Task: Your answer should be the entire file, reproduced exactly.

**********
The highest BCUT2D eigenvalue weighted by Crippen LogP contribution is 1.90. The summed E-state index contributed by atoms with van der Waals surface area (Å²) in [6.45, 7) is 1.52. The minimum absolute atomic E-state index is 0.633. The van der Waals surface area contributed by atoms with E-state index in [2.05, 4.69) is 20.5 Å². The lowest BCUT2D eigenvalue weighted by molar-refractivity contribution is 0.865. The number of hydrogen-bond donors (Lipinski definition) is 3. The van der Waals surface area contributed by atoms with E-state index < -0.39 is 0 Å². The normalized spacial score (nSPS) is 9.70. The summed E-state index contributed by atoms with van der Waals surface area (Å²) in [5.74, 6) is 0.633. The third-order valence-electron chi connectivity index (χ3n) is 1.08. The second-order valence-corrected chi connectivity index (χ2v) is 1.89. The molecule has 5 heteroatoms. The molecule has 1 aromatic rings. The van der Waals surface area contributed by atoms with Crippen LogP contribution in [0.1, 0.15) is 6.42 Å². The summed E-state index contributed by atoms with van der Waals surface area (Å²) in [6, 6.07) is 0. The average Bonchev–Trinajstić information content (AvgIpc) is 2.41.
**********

The highest BCUT2D eigenvalue weighted by Crippen LogP contribution is 1.90. The summed E-state index contributed by atoms with van der Waals surface area (Å²) in [6.45, 7) is 1.52. The minimum absolute atomic E-state index is 0.633. The van der Waals surface area contributed by atoms with E-state index in [2.05, 4.69) is 20.5 Å². The lowest BCUT2D eigenvalue weighted by molar-refractivity contribution is 0.865. The number of hydrogen-bond donors (Lipinski definition) is 3. The van der Waals surface area contributed by atoms with E-state index < -0.39 is 0 Å². The normalized spacial score (nSPS) is 9.70. The summed E-state index contributed by atoms with van der Waals surface area (Å²) in [5.74, 6) is 0.633. The third-order valence-electron chi connectivity index (χ3n) is 1.08. The second-order valence-corrected chi connectivity index (χ2v) is 1.89. The molecule has 5 heteroatoms. The molecule has 1 aromatic rings. The van der Waals surface area contributed by atoms with Crippen LogP contribution in [0.1, 0.15) is 6.42 Å². The summed E-state index contributed by atoms with van der Waals surface area (Å²) in [6, 6.07) is 0. The average Bonchev–Trinajstić information content (AvgIpc) is 2.41.